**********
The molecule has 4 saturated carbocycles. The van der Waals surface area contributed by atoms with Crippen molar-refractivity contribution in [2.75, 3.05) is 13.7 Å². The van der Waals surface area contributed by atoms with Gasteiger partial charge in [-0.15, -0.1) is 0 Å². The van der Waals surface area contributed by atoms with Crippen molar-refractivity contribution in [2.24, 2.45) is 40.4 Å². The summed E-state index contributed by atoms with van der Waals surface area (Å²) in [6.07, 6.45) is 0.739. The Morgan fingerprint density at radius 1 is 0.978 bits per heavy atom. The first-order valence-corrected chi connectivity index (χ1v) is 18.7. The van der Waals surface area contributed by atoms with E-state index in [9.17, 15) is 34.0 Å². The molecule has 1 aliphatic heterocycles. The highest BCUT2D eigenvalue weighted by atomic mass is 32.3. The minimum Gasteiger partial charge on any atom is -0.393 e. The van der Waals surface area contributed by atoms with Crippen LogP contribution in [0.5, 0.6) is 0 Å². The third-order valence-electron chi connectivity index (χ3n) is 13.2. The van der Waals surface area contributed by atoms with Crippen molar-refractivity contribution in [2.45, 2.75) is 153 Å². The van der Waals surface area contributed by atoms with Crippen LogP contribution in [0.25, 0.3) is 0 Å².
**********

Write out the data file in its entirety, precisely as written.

The molecule has 4 saturated carbocycles. The van der Waals surface area contributed by atoms with Crippen molar-refractivity contribution in [2.75, 3.05) is 13.7 Å². The van der Waals surface area contributed by atoms with Gasteiger partial charge in [-0.15, -0.1) is 0 Å². The van der Waals surface area contributed by atoms with Crippen molar-refractivity contribution in [2.24, 2.45) is 40.4 Å². The summed E-state index contributed by atoms with van der Waals surface area (Å²) in [6.07, 6.45) is 0.739. The Morgan fingerprint density at radius 1 is 0.978 bits per heavy atom. The first-order valence-corrected chi connectivity index (χ1v) is 18.7. The van der Waals surface area contributed by atoms with E-state index in [9.17, 15) is 34.0 Å². The molecule has 1 aliphatic heterocycles. The highest BCUT2D eigenvalue weighted by atomic mass is 32.3. The minimum Gasteiger partial charge on any atom is -0.393 e. The van der Waals surface area contributed by atoms with Crippen LogP contribution in [0.5, 0.6) is 0 Å². The third-order valence-electron chi connectivity index (χ3n) is 13.2. The van der Waals surface area contributed by atoms with Crippen molar-refractivity contribution in [2.45, 2.75) is 153 Å². The van der Waals surface area contributed by atoms with Crippen LogP contribution in [0.25, 0.3) is 0 Å².